The Rare Moments

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That’s a wrap for now!

This feed is no longer active or accepting submissions, but we encourage you to check out the posts below which were submitted during February 2024 in support of Rare Disease Day.

Updated 4 months ago
Nisha Trivedi Nisha Trivedi

I had such a fulfilling experience visiting my members of Congress as part of Rare Disease Week on Capitol Hill. My fellow advocates and I raised our voices to encourage their support of policies that benefit rare disease patients. Hearing everyone’s stories was so inspiring.

Sara Davis Sara Davis Worldwide

We are proud to support and bring awareness to Triple Negative Breast Cancer Day which was yesterday, March 3rd. Individuals in the United States have a 1 in 8 chance of developing breast cancer and TNBC accounts for 10-25% of those breast cancers. Me and many others at Worldwide are excited to take part in the many events occurring throughout March that bring awareness to this disease. Please join us at any of the highlighted events listed below.
Rob Long Rob Long Uplifting Athletes

In celebration of Rare Disease Day, I am excited to share our most recent draft class from the 2024 Young Investigator Draft! This year we highlighted the significant potential of research in this space when powered by the platform of sports—especially as we surpassed our $1 million in total funding granted. You can watch a recap of the event at the below link!

Derek Ansel Admin Derek Ansel Worldwide

Jim Geraghty said it best today at the 9th Annual Rare Disease Day Event at the Broad Institute. “It’s a marathon, not a sprint,” when it comes to rare disease research. Always a science-focused and inspiring event at the Broad!

The N=1 Collaborative The N=1 Collaborative

Connecting, Collaborating, Communicating, Challenges: Sharing experiences navigating family conversations in an n-of-1 investigational treatment setting. Learn more, below!
Armelle Pindon Armelle Pindon Cure VCP

Happening now through 25 Feb – VCP International Conference!! Check out the abstracts from the many researchers who are participating in this meeting. By bridging the gaps between various disciplines, from oncology to neurodegeneration, the Cure VCP conference will drive innovation and coordination in research, accelerating our progress to find a cure for valosin-containing protein (VCP) associate multisystem proteinopathy (MSP).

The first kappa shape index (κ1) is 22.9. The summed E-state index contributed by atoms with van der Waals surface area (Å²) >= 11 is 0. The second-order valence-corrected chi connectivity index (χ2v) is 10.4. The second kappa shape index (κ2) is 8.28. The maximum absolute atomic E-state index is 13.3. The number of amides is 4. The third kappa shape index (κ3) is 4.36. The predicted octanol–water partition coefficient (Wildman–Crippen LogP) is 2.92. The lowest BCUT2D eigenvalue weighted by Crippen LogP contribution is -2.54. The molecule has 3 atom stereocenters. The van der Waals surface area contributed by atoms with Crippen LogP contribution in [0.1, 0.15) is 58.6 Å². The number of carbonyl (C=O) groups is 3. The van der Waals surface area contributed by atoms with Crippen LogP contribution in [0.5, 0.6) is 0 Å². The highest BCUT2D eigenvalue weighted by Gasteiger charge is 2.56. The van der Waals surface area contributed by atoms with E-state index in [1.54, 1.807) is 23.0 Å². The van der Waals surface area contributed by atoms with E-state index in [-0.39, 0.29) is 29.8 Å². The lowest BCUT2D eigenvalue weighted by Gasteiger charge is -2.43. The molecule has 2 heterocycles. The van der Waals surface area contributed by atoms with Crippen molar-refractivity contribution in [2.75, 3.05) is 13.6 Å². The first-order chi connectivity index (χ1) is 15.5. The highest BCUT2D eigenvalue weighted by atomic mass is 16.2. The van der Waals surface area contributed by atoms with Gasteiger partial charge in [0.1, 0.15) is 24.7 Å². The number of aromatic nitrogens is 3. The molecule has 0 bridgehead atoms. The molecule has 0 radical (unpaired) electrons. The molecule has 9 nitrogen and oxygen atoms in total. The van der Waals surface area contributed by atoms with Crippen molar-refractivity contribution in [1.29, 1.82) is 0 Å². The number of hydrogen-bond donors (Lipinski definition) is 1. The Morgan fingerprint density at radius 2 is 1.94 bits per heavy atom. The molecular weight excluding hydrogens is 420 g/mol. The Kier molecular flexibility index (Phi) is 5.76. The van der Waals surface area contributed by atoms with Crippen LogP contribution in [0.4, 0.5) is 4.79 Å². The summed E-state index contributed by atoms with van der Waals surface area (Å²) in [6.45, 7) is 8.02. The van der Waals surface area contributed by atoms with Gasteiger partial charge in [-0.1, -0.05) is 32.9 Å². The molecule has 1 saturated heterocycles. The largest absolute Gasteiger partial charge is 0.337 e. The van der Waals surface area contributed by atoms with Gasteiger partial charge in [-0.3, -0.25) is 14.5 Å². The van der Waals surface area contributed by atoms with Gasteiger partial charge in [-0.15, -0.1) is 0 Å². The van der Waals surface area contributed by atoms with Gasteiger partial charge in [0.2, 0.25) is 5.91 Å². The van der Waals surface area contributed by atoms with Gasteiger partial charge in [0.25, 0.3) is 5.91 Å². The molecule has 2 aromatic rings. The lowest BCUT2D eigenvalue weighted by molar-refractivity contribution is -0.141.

Amy Raymond Admin Amy Raymond Worldwide Clinical Trials

The Orphan Drug Act (ODA) of 1983 made the development of desperately needed new treatments for rare disease patient communities a possibility in ways it truly had not been before. Over the 40 years of the ODA, 6,340 orphan drug designations were granted, representing drug development for 1,079 rare diseases. Additionally, 882 of those designations resulted in at least one FDA approval for use in 392 rare diseases. While having an approved treatment option for 5% of rare disease communities is progress, we’ve seen time and again how partnering with patient communities increases efficiency. Let’s all do more of that!

Daniel DeFabio Daniel DeFabio Global Genes

Fall of 2015, I attended my first rare disease advocacy conference. It was Global Genes Patient Advocacy Summit. I was overwhelmed and amazed at how many people were advocating for rare diseases and how many different paths they took. Meeting Bo Bigelow there certainly shaped my path. Although we faced different diagnoses (USP7 for his daughter Tess and Menkes Syndrome for my son Lucas), we had so much in common. Eventually we co-founded The Disorder Channel to stream rare disease films on TV. We collaborated with Global Genes to screen some of these films. And three years ago, I joined the staff at Global Genes to lead an online support community, to encourage others to share their #ZebraTales, to teach them rare disease filmmaking, and to help plan that same conference that started it all for me.

Zebra Tales
Peter Benton Admin Peter Benton Worldwide Clinical Trials

I’ve worked in this industry approaching 25 years. When I first started, most clinical trials focused on treating disease symptoms so patients could feel better and live fuller lives. Today, though, we’re treating the underlying pathophysiology of diseases, and we’ve only just begun to do amazing science. I’m proud of the work our global teams are doing in Precision Medicine and Personalized Medicines, hopefully leading to a brighter future for rare disease patients everywhere.

International Autoimmune Encephalitis Society International Autoimmune Encephalitis Society International Autoimmune Encephalitis Society

The International Autoimmune Encephalitis Society (IAES) is the only family/patient-centered organization for people with a diagnosis of Autoimmune Encephalitis. The services we provide are all-inclusive, from getting a diagnosis to recovery and the many challenges experienced on that journey. IAES provides science-based information backed by trusted medical experts in the field of autoimmune neurology and relies on the expertise of our Medical Advisory Board. We are an established non-profit organization with a history of supporting Autoimmune Encephalitis Warriors (patients, caregivers, and families) through their journey from diagnosis to recovery.

International Autoimmune Encephalitis Society


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